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, 147, e221

Using Routine Testing Data to Understand Circulation Patterns of Influenza A, Respiratory Syncytial Virus and Other Respiratory Viruses in Victoria, Australia

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Using Routine Testing Data to Understand Circulation Patterns of Influenza A, Respiratory Syncytial Virus and Other Respiratory Viruses in Victoria, Australia

O H Price et al. Epidemiol Infect.

Abstract

Several studies have reported evidence of interference between respiratory viruses: respiratory viruses rarely reach their epidemic peak concurrently and there appears to be a negative association between infection with one respiratory virus and co-infection with another. We used results spanning 16 years (2002-2017) of a routine diagnostic multiplex panel that tests for nine respiratory viruses to further investigate these interactions in Victoria, Australia. Time series analyses were used to plot the proportion positive for each virus. The seasonality of all viruses included was compared with respiratory syncytial virus (RSV) and influenza A virus using cross-correlations. Logistic regression was used to explore the likelihood of co-infection with one virus given infection with another. Seasonal peaks were observed each year for influenza A and RSV and less frequently for influenza B, coronavirus and parainfluenza virus. RSV circulated an average of 6 weeks before influenza A. Co-infection with another respiratory virus was less common with picornavirus, RSV or influenza A infection. Our findings provide further evidence of a temporal relationship in the circulation of respiratory viruses. A greater understanding of the interaction between respiratory viruses may enable better prediction of the timing and magnitude of respiratory virus epidemics.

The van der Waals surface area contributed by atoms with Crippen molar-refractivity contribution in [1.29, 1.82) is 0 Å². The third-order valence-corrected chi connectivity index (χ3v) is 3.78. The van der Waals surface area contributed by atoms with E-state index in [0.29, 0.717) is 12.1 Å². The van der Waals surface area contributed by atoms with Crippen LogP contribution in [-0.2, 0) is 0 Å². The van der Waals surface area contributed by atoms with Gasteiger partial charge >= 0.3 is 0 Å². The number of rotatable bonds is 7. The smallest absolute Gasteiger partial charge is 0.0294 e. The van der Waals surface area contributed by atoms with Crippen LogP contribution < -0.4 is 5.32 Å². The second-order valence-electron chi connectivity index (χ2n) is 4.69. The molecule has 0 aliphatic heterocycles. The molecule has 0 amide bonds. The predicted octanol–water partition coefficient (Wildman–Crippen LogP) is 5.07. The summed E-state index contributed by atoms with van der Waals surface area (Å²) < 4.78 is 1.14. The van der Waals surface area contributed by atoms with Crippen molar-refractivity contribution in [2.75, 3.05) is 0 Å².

Keywords: Co-infection; epidemiology; influenza; respiratory infections; respiratory syncytial virus.

Conflict of interest statement

None.

Figures

Fig. 1.
Fig. 1.
Time series of monthly virus detections. Data from 2009 were omitted as the influenza pandemic led to changes in referral practices. Influenza A is further divided into subtypes A(H3N2) (orange) and A(H1N1) (blue).
Fig. 2.
Fig. 2.
Two-week moving averages of weekly positive rates for influenza A compared to Victorian notification rates. Notification rates during seasons with high incidence of influenza (June–September 2014 and 2015) were scaled down 2:1 to allow better visualisation of inter-epidemic peaks. Data from 2009 were omitted as the influenza pandemic resulted in changed referral patterns.
Fig. 3.
Fig. 3.
Viral co-detections.

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